Prescribing Limits

Pediatric Patients

North American Crotaline Snakebite Envenomation
IV

Maximum dose and maximum total dosage not known; total dosage of up to 18 vials used in clinical trials without toxic effects.1 17

Adults

North American Crotaline Snakebite Envenomation
IV

Maximum dose and maximum total dosage not known; total dosage of up to 18 vials used in clinical trials without toxic effects.1 17

Special Populations

No special population dosage recommendations.1

Cautions for Crotalidae Polyvalent Immune Fab

Contraindications

  • Known hypersensitivity to papaya or papain is a contraindication, unless benefits outweigh risks and appropriate drugs and equipment for management of anaphylactic reactions are readily available.1 (See Papain Hypersensitivity under Cautions.)

Warnings/Precautions

Sensitivity Reactions

Contains purified immunoglobulin fragments from blood of sheep immunized with snake venom.1 (See Actions.) Heterologous animal proteins can cause severe acute hypersensitivity reactions (anaphylaxis, anaphylactoid reactions), delayed hypersensitivity reactions (late serum reaction, serum sickness), or possible febrile responses to immune complexes formed by animal antibodies and neutralized venom components.1

Skin sensitivity testing not considered necessary and not recommended.1 6

Use caution if repeat course is indicated for a subsequent envenomation episode since patients may become sensitized to the antivenin.1

Anaphylaxis and Anaphylactoid Reactions

Acute allergic reactions, including anaphylaxis and anaphylactoid reactions, may occur during or shortly after IV infusion of Crotalidae polyvalent immune Fab (ovine).1 17 19 43 44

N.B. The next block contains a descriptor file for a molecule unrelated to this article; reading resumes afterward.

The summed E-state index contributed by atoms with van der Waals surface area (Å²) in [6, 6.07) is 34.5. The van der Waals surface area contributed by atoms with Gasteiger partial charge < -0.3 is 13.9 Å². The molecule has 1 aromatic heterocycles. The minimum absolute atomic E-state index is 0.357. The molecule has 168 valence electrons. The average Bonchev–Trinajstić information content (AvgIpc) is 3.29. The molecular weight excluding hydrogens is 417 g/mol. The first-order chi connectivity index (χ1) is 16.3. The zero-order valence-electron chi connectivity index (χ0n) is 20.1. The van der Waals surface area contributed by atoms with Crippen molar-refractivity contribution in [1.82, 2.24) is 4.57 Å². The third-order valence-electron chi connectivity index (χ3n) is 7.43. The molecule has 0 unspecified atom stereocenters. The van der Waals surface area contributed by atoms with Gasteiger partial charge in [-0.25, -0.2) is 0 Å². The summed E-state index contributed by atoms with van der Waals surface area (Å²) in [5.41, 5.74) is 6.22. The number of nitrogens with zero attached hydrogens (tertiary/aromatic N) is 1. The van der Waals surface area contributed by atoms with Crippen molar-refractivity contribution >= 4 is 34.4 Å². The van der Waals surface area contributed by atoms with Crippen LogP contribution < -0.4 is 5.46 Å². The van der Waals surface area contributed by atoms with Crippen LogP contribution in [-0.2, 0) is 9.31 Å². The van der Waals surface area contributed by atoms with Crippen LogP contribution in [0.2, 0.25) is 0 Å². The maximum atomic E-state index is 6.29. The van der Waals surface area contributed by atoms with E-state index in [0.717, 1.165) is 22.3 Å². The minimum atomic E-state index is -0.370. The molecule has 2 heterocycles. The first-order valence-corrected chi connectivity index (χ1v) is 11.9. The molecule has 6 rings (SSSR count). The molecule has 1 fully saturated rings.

Immediate hypersensitivity reactions, including hypotension, tongue swelling, chest discomfort, angioedema, bronchospasm, wheezing, tracheal edema, dyspnea, and/or lip swelling, reported in 0.1–6% of patients.1 6 43 44 49 Rarely, immediate hypersensitivity reaction appeared to be anaphylactoid reaction related to extremely rapid IV infusion rate (i.e., 640 mL/hour).19

Monitor closely for signs and symptoms of acute hypersensitivity (e.g., urticaria, pruritus, erythema, angioedema, bronchospasm with wheezing or cough, stridor, laryngeal edema, hypotension, tachycardia).1

If anaphylaxis or any severe hypersensitivity reaction occurs, immediately discontinue IV infusion and initiate appropriate therapy (e.g., epinephrine, corticosteroids, maintenance of adequate airway, oxygen, IV fluids, IV antihistamines, albuterol, maintenance of BP) as indicated.1

Delayed Hypersensitivity or Serum Reactions

Delayed hypersensitivity or serum reactions may occur.1 20

Late serum reactions (rash, pruritus, urticaria, or serum sickness consisting of severe rash and pruritus) reported in 14% (6/42) of patients in initial clinical trials;1 in other studies, delayed hypersensitivity or serum sickness reported in 5–11% of patients.1 6 49

Most common signs and symptoms are rash and fever.1 Generally mild and respond to treatment with antihistamines and corticosteroids.1 6